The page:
Zaporizhia’s storage unit was built to a US design specification that involved rigorous testing for the possibility of a terrorist attack.
The US Sandia Lab tests considered scenarios up to airliner impact, although the results remain classified, Neil Hyatt, a professor of radioactive waste management at Sheffield University, told the Guardian.
However, a dry storage container with a resilient roof and in-house ventilation would offer greater protection from missile bombardment, he said – so long as the structure was designed that way from the start. “You would need to prepare adequate foundations to accommodate the substantive structure required, so I doubt this could be retrofitted at Zaporoizhia with the casks in place,” Hyatt said. “You would need to build a [new] purpose structure and then move the casks to the structure.”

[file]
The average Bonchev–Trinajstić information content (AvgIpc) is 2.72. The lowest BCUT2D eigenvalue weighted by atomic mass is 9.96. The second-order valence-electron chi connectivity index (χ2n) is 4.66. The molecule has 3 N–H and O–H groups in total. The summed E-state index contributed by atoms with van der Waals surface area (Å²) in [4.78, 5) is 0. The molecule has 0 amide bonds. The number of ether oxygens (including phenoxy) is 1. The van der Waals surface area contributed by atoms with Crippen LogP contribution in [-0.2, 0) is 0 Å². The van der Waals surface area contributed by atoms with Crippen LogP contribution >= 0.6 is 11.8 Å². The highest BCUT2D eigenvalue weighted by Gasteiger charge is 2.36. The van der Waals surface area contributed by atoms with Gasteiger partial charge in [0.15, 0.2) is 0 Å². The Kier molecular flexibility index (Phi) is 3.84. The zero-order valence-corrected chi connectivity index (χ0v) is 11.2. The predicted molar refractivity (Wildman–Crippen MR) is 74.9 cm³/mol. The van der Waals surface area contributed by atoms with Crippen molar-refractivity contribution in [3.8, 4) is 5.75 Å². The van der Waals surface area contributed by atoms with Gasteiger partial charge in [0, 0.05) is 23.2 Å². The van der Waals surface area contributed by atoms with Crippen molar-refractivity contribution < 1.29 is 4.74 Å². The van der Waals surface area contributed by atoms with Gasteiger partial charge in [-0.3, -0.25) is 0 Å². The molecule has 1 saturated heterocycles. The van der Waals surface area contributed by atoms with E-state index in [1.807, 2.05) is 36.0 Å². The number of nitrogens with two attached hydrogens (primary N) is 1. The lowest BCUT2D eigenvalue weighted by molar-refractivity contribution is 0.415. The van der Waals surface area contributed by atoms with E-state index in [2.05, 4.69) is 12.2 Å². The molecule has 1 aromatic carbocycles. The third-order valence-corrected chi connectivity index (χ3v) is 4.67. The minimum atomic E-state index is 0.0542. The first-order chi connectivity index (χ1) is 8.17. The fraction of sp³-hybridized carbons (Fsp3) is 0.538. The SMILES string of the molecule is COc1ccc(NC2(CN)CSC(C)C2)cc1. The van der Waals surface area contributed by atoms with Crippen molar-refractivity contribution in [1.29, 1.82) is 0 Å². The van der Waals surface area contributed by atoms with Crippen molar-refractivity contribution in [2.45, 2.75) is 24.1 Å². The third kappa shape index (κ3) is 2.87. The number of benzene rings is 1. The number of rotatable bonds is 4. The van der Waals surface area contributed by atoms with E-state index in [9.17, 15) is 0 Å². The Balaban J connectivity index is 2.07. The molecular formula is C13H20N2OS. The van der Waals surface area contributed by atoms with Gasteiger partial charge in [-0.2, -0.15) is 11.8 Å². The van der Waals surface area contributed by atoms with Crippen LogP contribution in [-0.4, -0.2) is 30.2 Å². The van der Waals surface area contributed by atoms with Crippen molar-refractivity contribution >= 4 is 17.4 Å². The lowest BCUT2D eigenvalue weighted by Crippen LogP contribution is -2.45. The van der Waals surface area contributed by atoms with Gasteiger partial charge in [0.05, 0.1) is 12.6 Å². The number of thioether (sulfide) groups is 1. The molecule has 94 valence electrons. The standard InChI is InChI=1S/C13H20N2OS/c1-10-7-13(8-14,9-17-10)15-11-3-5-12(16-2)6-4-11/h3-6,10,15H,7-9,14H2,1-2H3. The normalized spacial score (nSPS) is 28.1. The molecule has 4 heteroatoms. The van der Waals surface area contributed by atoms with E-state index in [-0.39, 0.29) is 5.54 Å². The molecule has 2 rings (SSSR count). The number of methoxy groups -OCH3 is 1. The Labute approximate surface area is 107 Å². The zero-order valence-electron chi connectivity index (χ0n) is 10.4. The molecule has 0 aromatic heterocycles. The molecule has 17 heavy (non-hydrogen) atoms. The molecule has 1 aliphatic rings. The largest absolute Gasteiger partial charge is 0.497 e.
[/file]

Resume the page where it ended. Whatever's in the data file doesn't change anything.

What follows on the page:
Antony Froggatt, a senior research fellow and European nuclear specialist at Chatham House agreed that a secondary containment system would offer greater protection from internal or external explosions.
“It is obvious that if you do not have an array of dry cast [interim] stores with secondary containment around it, then that will have a greater risk of release of radioactive material,” he said.
But installing these would “be a very expensive decision,” according to Nikolai Steinberg, a prominent Ukrainian nuclear expert and former energy vice-minister. “I think it is not necessary,” he said.
Sources at the European Bank of Reconstruction and Development (EBRD) told the Guardian that any funding request from Ukraine for such a structure would be seriously considered. The bank has already made €300m available for nuclear lifetime extension programmes in Ukraine, before the regulators have even signed off on them.
A pall was cast over security arrangements at Zaporizhia last May when the plant was the scene of an armed confrontation between security guards and paramilitaries from the ultra-nationalist ‘right sector’, which is allied with neo-Nazi groups. The gunmen reportedly wanted to ‘protect’ the plant from pro-Russian forces, but were stopped by guards at a checkpoint.